Outcomes of paediatric distal radius fractures managed with our current protocol

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dc.contributor.author Boshomane, Tlou
dc.date.accessioned 2021-10-13T13:31:23Z
dc.date.available 2021-10-13T13:31:23Z
dc.date.issued 2020
dc.identifier.uri https://hdl.handle.net/10539/31713
dc.description A research report submitted in partial fulfillment of the requirements for the degree of Master of Medicine in Orthopaedic Surgery to the Faculty of Health Sciences, School of Clinical Medicine, University of the Witwatersrand, Johannesburg, 2020 en_ZA
dc.description.abstract Background: Manipulation under anaesthesia and cast immobilisation is the accepted gold standard for management of distal radius metaphyseal fractures in children, with the use of Kirschner wires (K-wires) in cases with potential for instability. Redisplacement in a cast is a common complication during follow up. The causes of redisplacement during follow up are controversial and several risk factors have been proposed as predictors of redisplacement. The primary aim of this study was to determine the outcome of our current management of paediatric distal radius metaphyseal fractures. We also sought to identify possible risk factors for redisplacement during follow up. We reported on early post-operative complications and the frequency of K-wire use. Methods: A retrospective study was conducted on 61 patients with displaced distal radius metaphyseal fractures in children under the age of 16 years who met the inclusion criteria. Fifty three patients were treated with manipulation and casting only, while eight patients had supplemental K-wire fixation. In the manipulation and casting group, the mean age was 8 ± 2.8 years (range 4 ‒ 14 years). The primary outcome was redisplacement during follow up. Initial complete displacement, an associated ulna fracture, the quality of the reduction, cast and padding indices were assessed as possible risk factors for redisplacement. Statistical analysis was done using STATA version 14.0 package. Chi-squared test was used to study the association between redisplacement and all the risk factors. Multivariate logistic regression analysis was used to assess independent risk factors. Results: A redisplacement rate of 18.8% (10 patients) was reported. We found a statistically significant association between redisplacement and non-anatomical reduction (p = 0.001), cast index > 0.8 (p = 0.030) and padding index > 0.3 (p = 0.031). Multivariate logistic regression analysis showed non-anatomical reduction to be an independent risk factor for loss of reduction with 23.6 times likelihood for redisplacement (p = 0.008) compared to anatomical reduction. Initial complete displacement and the presence of an ulna fracture had no effect on redisplacement. The frequency of K-wire use was 13.1% (eight patients) and the rate of early complications was 8.2% (five patients).Conclusions: We conclude that our current treatment is safe and effective based on the redisplacement rate of 18.8% which is comparable with current literature standards. Poor casting technique and failure to achieve anatomical reduction were found to be significant predictors of redisplacement. We suggest that K-wires be used if anatomical reduction is not achieved in older children (> 10 years) with limited remodelling capacity to mitigate the risk of redisplacement. en_ZA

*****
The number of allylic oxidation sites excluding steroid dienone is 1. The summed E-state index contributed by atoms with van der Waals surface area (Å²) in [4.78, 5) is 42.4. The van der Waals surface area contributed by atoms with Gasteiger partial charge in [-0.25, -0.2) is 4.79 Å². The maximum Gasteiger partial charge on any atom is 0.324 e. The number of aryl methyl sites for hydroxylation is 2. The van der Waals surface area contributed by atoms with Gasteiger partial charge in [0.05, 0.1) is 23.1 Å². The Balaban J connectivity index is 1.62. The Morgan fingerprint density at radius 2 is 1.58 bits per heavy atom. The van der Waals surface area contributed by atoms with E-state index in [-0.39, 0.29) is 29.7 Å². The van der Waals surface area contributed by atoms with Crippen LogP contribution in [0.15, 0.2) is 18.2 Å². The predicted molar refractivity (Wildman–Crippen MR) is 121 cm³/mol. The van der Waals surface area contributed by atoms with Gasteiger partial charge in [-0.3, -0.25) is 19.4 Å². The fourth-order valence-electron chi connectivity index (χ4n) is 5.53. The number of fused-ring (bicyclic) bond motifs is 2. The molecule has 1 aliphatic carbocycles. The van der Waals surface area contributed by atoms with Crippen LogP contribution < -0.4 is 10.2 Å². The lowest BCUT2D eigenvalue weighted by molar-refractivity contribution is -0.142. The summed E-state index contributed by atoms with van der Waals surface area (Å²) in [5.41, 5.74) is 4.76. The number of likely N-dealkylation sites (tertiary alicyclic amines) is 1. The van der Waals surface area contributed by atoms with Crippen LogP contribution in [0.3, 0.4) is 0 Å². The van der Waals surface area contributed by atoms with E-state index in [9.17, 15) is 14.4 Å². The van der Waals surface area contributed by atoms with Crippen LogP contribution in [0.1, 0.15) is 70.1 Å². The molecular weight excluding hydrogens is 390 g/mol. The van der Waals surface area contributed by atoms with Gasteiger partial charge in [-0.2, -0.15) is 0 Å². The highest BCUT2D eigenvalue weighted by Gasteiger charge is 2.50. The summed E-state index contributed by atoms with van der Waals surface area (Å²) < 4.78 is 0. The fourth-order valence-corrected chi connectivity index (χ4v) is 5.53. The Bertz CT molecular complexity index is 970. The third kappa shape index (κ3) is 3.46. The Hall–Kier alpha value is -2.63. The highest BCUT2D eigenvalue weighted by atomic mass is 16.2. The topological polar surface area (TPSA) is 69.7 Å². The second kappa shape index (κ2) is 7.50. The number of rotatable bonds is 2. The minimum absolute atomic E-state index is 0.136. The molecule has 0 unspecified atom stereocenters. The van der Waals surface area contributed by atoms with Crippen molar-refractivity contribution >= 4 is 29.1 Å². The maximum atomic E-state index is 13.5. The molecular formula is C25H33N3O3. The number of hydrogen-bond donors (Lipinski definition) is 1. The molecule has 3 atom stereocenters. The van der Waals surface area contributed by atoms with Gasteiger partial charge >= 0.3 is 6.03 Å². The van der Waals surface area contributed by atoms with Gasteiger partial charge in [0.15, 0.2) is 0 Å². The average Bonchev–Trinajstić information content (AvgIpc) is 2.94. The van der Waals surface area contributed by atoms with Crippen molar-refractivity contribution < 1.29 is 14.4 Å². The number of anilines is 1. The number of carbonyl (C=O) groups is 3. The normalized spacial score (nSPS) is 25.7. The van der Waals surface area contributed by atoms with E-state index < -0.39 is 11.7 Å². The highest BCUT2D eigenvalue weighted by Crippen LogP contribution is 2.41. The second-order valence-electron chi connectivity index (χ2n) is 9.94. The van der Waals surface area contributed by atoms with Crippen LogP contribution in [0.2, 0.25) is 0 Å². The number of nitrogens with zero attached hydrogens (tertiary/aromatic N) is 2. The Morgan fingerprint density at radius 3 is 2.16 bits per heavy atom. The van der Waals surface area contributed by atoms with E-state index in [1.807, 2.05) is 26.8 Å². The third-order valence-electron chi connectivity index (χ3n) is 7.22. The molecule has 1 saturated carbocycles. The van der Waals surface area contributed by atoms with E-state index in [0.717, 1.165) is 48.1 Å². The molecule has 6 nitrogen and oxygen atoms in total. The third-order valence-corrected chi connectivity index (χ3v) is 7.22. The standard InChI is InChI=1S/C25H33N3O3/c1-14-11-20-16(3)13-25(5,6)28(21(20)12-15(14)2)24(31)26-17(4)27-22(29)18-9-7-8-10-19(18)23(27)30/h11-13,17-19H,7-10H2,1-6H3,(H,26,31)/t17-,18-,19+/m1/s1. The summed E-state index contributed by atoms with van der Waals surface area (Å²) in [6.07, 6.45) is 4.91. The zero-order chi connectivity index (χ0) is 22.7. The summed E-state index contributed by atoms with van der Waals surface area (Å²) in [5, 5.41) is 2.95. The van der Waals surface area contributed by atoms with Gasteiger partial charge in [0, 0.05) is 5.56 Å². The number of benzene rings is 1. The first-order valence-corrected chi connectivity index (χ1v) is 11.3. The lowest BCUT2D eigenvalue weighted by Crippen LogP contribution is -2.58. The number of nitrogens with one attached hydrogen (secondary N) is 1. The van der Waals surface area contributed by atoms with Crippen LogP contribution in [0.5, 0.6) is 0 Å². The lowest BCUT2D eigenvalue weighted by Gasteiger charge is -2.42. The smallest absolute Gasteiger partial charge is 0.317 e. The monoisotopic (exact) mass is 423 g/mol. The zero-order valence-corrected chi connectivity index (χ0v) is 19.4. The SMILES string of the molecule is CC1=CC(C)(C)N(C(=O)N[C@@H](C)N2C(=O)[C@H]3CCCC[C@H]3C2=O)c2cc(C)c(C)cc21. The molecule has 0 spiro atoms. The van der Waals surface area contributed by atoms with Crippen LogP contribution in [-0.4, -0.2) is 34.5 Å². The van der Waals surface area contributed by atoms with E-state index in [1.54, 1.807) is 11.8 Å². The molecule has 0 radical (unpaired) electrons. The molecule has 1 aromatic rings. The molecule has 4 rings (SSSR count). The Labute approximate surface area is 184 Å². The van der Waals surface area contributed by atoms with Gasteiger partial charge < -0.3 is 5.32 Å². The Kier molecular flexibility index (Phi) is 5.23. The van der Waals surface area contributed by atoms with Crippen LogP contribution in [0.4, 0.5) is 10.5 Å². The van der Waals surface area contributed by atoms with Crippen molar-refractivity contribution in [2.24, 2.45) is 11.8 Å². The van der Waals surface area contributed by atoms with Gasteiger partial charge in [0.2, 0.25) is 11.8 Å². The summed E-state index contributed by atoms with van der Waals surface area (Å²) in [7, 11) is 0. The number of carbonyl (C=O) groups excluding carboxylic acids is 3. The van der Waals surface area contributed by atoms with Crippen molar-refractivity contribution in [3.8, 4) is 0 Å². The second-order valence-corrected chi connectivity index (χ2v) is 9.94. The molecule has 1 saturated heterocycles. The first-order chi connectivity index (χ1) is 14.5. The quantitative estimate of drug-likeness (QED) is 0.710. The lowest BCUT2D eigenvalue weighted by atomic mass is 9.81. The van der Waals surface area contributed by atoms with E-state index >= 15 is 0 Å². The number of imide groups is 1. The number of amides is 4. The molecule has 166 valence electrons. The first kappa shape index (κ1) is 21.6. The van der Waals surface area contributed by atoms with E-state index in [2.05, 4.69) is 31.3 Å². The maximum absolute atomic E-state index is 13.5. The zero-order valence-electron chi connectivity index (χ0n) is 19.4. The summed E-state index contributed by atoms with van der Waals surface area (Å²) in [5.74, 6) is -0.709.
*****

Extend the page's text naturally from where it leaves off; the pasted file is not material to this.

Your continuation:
dc.language.iso en en_ZA
dc.title Outcomes of paediatric distal radius fractures managed with our current protocol en_ZA
dc.type Thesis en_ZA
dc.description.librarian TL (2021) en_ZA
dc.faculty Faculty of Health Sciences en_ZA
dc.school School of Clinical Medicine en_ZA

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